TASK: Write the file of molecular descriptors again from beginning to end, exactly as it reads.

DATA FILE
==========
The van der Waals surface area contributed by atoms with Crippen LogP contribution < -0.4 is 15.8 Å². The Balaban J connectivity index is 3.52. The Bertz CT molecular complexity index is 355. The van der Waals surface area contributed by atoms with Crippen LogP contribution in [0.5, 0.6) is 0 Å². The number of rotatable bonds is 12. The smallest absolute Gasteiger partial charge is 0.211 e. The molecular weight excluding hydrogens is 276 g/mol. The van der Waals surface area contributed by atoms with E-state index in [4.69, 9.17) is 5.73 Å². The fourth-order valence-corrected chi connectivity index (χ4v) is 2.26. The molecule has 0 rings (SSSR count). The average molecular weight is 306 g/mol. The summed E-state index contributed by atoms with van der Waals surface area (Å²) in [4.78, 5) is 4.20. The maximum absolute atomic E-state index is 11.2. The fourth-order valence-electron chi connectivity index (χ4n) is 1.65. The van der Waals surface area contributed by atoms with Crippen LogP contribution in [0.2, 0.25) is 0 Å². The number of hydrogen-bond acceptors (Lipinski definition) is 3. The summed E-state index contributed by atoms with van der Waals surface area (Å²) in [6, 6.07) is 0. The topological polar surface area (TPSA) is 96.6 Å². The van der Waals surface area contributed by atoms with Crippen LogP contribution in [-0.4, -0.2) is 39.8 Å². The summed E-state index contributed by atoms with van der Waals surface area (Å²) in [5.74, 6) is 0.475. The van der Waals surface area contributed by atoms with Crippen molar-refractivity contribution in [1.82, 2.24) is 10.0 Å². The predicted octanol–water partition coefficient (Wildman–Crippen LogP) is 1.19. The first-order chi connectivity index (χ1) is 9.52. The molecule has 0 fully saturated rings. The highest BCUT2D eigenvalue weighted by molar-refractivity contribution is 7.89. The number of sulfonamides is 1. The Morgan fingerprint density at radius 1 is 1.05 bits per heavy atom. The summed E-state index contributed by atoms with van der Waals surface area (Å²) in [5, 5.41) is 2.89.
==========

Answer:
The van der Waals surface area contributed by atoms with Crippen LogP contribution < -0.4 is 15.8 Å². The Balaban J connectivity index is 3.52. The Bertz CT molecular complexity index is 355. The van der Waals surface area contributed by atoms with Crippen LogP contribution in [0.5, 0.6) is 0 Å². The number of rotatable bonds is 12. The smallest absolute Gasteiger partial charge is 0.211 e. The molecular weight excluding hydrogens is 276 g/mol. The van der Waals surface area contributed by atoms with E-state index in [4.69, 9.17) is 5.73 Å². The fourth-order valence-corrected chi connectivity index (χ4v) is 2.26. The molecule has 0 rings (SSSR count). The average molecular weight is 306 g/mol. The summed E-state index contributed by atoms with van der Waals surface area (Å²) in [4.78, 5) is 4.20. The maximum absolute atomic E-state index is 11.2. The fourth-order valence-electron chi connectivity index (χ4n) is 1.65. The van der Waals surface area contributed by atoms with Crippen LogP contribution in [0.2, 0.25) is 0 Å². The number of hydrogen-bond acceptors (Lipinski definition) is 3. The summed E-state index contributed by atoms with van der Waals surface area (Å²) in [6, 6.07) is 0. The topological polar surface area (TPSA) is 96.6 Å². The van der Waals surface area contributed by atoms with Crippen LogP contribution in [-0.4, -0.2) is 39.8 Å². The summed E-state index contributed by atoms with van der Waals surface area (Å²) in [5.74, 6) is 0.475. The van der Waals surface area contributed by atoms with Crippen molar-refractivity contribution in [1.82, 2.24) is 10.0 Å². The predicted octanol–water partition coefficient (Wildman–Crippen LogP) is 1.19. The first-order chi connectivity index (χ1) is 9.52. The molecule has 0 fully saturated rings. The highest BCUT2D eigenvalue weighted by molar-refractivity contribution is 7.89. The number of sulfonamides is 1. The Morgan fingerprint density at radius 1 is 1.05 bits per heavy atom. The summed E-state index contributed by atoms with van der Waals surface area (Å²) in [5, 5.41) is 2.89.